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The “Whatcom Three,” who last May blocked Guide Meridian Road in Lynden on the day President Donald Trump made a campaign appearance there, want to know whether Republican state Senator and Trump campaign organizer Doug Ericksen played a role in the police response.
The Three, Bellingham residents Josefina Mora, Neah Monteiro and Thomas Kaplan, face trial for disorderly conduct after blocking northbound Guide Meridian just north of the Nooksack River bridge for about an hour on May 7, 2016.
Their attorney, Larry Hildes, filed a subpoena on March 24 directed at Ericksen and the Seattle Police Department. The subpoena seeks any communications between the senator and the police about preparations for the Trump rally. Ericksen was deputy director of the Trump campaign in Washington state, and he orchestrated the Lynden appearance after plans to hold the rally at either Boeing Field in Seattle or Paine Field in Everett fell through. As a reward, Trump hired Ericksen in January to be temporary communications director for the Environmental Protection Agency.
“I know [Ericksen’s] in the mix on this somehow,” Hildes said in an interview after Mora, Monteiro and Kaplan appeared in court on Jan. 19. “I don’t know how much influence he has on the ground. We’re going to find out.”
The Three have their next court appearance in two days, Thursday, April 6, before Whatcom Country District Court Judge David Grant. The judge is expected to rule on whether to allow the subpoena ordering Ericksen and the police to divulge their communications. Also, Judge Grant probably will decide to move the trial date back. It was set at the January hearing for April 18.
Hildes elaborated on his rationale for the subpoena in an email on Monday, April 3:
“We want to know ... what effect the (Trump) campaign’s demands, given Ericksen’s stature in the Legislature and with law enforcement, may have had on the way the protest was handled, why arrests were made, why they were charged.” Hildes also wants an accounting of “the roughness of the way the Three were handled, why pro-Trump people were allowed to approach and attack them, etc.” Video taken at the protest shows rough or at least careless handling of the Three by law enforcement officers who were trying to separate them. Mora had her arm bent uncomfortably backward momentarily, and both Mora and Monteiro said they documented bruises they received at the hands of police.
The video shows how the Three were able to form an effective blockade. Kaplan and Monteiro, on the flanks, were chained to step ladders. Mora, in between them, was attached to the other two with their arms inside PVC pipes.
Chants and signs at the protest opposed Trump’s racist immigration proposals and supported the rights of indigenous people.
“The main message we wanted to convey was that we as community members don’t feel safe ... with all the hatred that has risen in our community,” Monteiro said in an interview in January. Racial hatred has been brewing in the north county, where Ericksen’s constituents live, Monteiro said.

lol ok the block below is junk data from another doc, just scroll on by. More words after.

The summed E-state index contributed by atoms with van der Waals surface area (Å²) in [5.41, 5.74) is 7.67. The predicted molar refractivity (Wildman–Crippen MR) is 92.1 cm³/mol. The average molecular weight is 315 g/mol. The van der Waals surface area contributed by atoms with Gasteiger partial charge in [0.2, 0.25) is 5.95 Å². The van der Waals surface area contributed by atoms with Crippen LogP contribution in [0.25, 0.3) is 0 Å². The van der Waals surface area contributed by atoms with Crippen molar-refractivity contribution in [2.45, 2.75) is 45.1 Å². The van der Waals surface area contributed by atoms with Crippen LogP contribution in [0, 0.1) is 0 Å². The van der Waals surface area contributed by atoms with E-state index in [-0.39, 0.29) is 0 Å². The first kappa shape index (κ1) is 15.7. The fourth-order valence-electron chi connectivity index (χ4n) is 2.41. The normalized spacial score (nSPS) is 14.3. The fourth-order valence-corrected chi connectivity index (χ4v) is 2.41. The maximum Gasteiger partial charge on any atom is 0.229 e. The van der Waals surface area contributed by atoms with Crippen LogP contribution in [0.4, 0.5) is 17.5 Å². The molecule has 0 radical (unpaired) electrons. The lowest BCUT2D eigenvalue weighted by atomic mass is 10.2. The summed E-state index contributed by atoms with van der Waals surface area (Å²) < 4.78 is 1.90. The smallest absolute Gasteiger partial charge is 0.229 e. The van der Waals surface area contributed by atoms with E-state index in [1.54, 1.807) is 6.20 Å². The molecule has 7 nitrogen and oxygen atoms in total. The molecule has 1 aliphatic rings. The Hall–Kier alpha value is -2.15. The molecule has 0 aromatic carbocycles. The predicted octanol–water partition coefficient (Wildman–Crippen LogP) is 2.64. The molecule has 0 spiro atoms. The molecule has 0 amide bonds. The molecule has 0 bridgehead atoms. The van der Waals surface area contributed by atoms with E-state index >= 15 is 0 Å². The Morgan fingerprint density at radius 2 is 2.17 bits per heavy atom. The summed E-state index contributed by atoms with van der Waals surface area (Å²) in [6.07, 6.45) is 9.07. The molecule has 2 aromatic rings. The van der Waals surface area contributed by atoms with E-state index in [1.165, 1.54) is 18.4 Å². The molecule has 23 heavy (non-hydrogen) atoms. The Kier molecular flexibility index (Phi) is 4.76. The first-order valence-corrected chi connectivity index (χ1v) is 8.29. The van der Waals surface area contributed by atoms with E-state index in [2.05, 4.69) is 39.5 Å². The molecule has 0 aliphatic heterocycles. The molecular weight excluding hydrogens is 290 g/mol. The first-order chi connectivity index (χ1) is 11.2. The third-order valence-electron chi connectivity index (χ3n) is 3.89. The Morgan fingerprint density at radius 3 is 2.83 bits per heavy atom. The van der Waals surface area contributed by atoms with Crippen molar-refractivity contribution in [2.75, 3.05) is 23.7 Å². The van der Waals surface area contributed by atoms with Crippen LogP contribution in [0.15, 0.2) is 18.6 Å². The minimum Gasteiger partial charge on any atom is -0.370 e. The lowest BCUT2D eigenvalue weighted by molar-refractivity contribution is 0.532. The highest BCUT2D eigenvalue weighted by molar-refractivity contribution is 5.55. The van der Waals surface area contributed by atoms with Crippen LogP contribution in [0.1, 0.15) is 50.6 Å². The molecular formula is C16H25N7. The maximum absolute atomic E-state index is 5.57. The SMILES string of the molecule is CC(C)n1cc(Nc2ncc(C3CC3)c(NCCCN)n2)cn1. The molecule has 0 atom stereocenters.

“That’s one of the reasons Trump decided to have a rally there. We’re not going to accept that,” Monteiro said.
Disorderly conduct is a misdemeanor that carries a maximum 90-day jail sentence and $1,000 fine. According to state law, the crime is committed when a person “intentionally disrupts any lawful assembly or meeting of persons” or “intentionally obstructs vehicular or pedestrian traffic” without lawful authority.
Hildes could argue that the defendants’ freedom of speech and right to peaceably assemble, as guaranteed by the First Amendment, should supersede the disorderly conduct statute.
For those who enjoy courtroom drama, there is little of that in district court. The Three’s turn before the judge on Jan. 19 came near the end of a long line of DUIs and DV cases. The intrigue in this case will be in how a district court judge will play the cards Hildes is dealing him. Most misdemeanors are straightforward and can be summarized as follows: “I made a bad decision, but nobody was badly hurt.” This case is different. Was the Three’s decision to block traffic a bad one that hurt anyone at all, when measured against the systemic racism they were protesting?
It may be worthwhile for a court to reveal what is going on behind the scenes between Ericksen and law enforcement. Ericksen, after all, proposed a bill this legislative session that would have enhanced the penalty for disorderly conduct if a judge believes a political protest caused “economic disruption.” The bill went nowhere in the Republican state Senate. Local law enforcement, meanwhile, overreached by seeking a search warrant for Facebook messages related to a No Dakota Access Pipeline protest that blocked Interstate 5 in Bellingham for an hour on Feb. 11. No arrests were made that day, and Whatcom County Sheriff Bill Elfo obtained the search warrant to see Facebook messages to determine who the protest organizers were, and to make arrests. Elfo withdrew the warrant after a challenge from the American Civil Liberties Union, which asserted the Facebook search would have been overly broad and amounted to “unreasonable search” as prohibited by the Fourth Amendment.